makes a few appearances, along with Puma shoes, a Nokia smartphone, and a gaggle of others. But in a movie with an almost satiric surfeit of product placement, nothing stands out as much as the virtual-reality version of the Xbox that appears early in the film.
The idea is kind of cool, but the execution isn't. The Xbox setup looks more like a shrine to its own brand than an actual product. It includes not only essential gaming hardware, but also a giant "Xbox" sign replete with neon green lasers that are probably visible from a mile away.
The scene also exposes holes in the film's internal logic. The characters using the Xbox are clones who've been misled to believe most of the world was contaminated in some kind of disaster. These clones are basically prisoners with no notion of commerce or popular products -- so to whom is all the branding within their facility supposed to appeal? The answer, of course, is that the product placement was supposed to appeal to us, the audience. It's debatable whether that happened. Despite being one of Bay's more coherent movies, The Island is also his biggest box office flop.
Elementary is CBS's modernized take on Sherlock Holmes. Periodically, it also morphs into an ad for Microsoft's Surface tablets. In the clip below, for example, is there any narrative reason for the show to cut to a close-up as the hero snaps together his TypeCover and tablet? Or for the subsequent cut to another, even closer angle as Sherlock adjusts the device's kickstand? Nope, zero, zilch, none. The Surface is basically there to draw attention to itself, nothing more. The cameo lasts only a few seconds, but it's awkward enough to disrupt viewers' investment in the story -- one of the worst things product placement can do.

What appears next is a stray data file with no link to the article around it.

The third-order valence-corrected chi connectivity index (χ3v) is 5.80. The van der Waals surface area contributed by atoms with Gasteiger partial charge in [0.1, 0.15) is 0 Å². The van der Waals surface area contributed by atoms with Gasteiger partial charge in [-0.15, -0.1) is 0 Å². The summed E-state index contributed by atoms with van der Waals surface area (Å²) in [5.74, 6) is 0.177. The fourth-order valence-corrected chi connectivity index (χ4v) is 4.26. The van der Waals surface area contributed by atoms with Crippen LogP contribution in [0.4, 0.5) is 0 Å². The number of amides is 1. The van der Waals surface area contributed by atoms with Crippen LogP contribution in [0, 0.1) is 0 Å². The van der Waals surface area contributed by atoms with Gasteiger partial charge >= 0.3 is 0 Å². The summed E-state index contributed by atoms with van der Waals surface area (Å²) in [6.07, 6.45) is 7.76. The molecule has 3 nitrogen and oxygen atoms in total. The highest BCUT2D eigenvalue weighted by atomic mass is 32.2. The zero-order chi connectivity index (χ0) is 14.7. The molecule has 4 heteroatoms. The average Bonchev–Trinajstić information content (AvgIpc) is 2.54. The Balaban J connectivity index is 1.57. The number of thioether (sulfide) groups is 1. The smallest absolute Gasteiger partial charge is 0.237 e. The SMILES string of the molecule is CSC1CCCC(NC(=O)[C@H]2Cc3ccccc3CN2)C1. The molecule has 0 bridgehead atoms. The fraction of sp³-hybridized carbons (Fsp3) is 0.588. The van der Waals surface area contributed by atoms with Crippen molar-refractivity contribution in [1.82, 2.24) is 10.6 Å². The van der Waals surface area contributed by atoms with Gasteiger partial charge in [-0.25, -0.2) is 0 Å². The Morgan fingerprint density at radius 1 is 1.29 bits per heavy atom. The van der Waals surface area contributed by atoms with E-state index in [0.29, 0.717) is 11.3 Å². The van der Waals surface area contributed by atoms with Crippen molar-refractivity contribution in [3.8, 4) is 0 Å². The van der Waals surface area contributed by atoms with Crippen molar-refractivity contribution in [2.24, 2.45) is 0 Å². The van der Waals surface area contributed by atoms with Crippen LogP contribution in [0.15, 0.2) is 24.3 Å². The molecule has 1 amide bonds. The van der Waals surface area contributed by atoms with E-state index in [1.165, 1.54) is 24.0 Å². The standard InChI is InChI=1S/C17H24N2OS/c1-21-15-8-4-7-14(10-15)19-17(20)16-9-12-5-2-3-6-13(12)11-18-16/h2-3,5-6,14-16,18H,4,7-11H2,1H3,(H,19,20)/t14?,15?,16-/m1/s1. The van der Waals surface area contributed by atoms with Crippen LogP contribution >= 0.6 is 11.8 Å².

Think the Surface spot in Elementary was blatant? Check out this one from recently canceled ABC sitcom Suburgatory. Following a temporary rift with friends, a teen turns to her shiny new Microsoft tablet for solace. "It's a really personal tablet, with a full-size USB port and an integrated kickstand," she says while trying to reconcile with one of her friends. The scene is almost cute, given that she rattles off specs in a feeble attempt to insinuate she doesn't need friends, because the tablet is good enough. Almost cute.
4. Hawaii Five-O
Remember when I asked if you'd ever heard someone suggest you "Bing it" instead of "Google it"? I have. But unfortunately for Microsoft, most of the people I hear saying it are making fun of this clip.
Notice that just like the Surface in the Elementary episode, each of Hawaii Five-O's shots of a Windows Phone device lasts a few seconds longer than it should -- just long enough to seem awkward, instead of like a part of the story.
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